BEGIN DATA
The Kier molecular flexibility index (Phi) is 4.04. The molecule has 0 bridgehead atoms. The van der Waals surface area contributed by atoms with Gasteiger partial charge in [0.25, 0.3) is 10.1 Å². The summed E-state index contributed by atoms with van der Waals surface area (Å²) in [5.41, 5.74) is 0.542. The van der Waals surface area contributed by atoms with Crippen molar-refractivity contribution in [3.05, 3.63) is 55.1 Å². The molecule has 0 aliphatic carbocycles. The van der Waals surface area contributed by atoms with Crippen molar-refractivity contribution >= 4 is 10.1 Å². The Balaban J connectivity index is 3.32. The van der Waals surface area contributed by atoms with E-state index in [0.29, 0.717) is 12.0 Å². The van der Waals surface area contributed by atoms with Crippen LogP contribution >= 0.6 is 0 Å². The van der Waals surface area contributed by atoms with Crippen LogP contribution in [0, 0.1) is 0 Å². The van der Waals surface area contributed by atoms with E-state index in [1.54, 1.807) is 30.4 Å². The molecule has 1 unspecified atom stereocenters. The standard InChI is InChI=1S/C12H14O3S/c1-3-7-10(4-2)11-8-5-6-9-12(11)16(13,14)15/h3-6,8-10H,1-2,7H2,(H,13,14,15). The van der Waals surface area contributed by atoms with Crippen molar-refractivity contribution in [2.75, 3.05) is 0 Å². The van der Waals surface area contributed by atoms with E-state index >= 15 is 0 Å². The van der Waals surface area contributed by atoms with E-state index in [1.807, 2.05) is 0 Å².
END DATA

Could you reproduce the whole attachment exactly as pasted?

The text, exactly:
The Kier molecular flexibility index (Phi) is 4.04. The molecule has 0 bridgehead atoms. The van der Waals surface area contributed by atoms with Gasteiger partial charge in [0.25, 0.3) is 10.1 Å². The summed E-state index contributed by atoms with van der Waals surface area (Å²) in [5.41, 5.74) is 0.542. The van der Waals surface area contributed by atoms with Crippen molar-refractivity contribution in [3.05, 3.63) is 55.1 Å². The molecule has 0 aliphatic carbocycles. The van der Waals surface area contributed by atoms with Crippen molar-refractivity contribution >= 4 is 10.1 Å². The Balaban J connectivity index is 3.32. The van der Waals surface area contributed by atoms with E-state index in [0.29, 0.717) is 12.0 Å². The van der Waals surface area contributed by atoms with Crippen LogP contribution >= 0.6 is 0 Å². The van der Waals surface area contributed by atoms with Crippen LogP contribution in [0, 0.1) is 0 Å². The van der Waals surface area contributed by atoms with E-state index in [1.54, 1.807) is 30.4 Å². The molecule has 1 unspecified atom stereocenters. The standard InChI is InChI=1S/C12H14O3S/c1-3-7-10(4-2)11-8-5-6-9-12(11)16(13,14)15/h3-6,8-10H,1-2,7H2,(H,13,14,15). The van der Waals surface area contributed by atoms with Crippen molar-refractivity contribution in [2.75, 3.05) is 0 Å². The van der Waals surface area contributed by atoms with E-state index >= 15 is 0 Å². The van der Waals surface area contributed by atoms with E-state index in [1.807, 2.05) is 0 Å².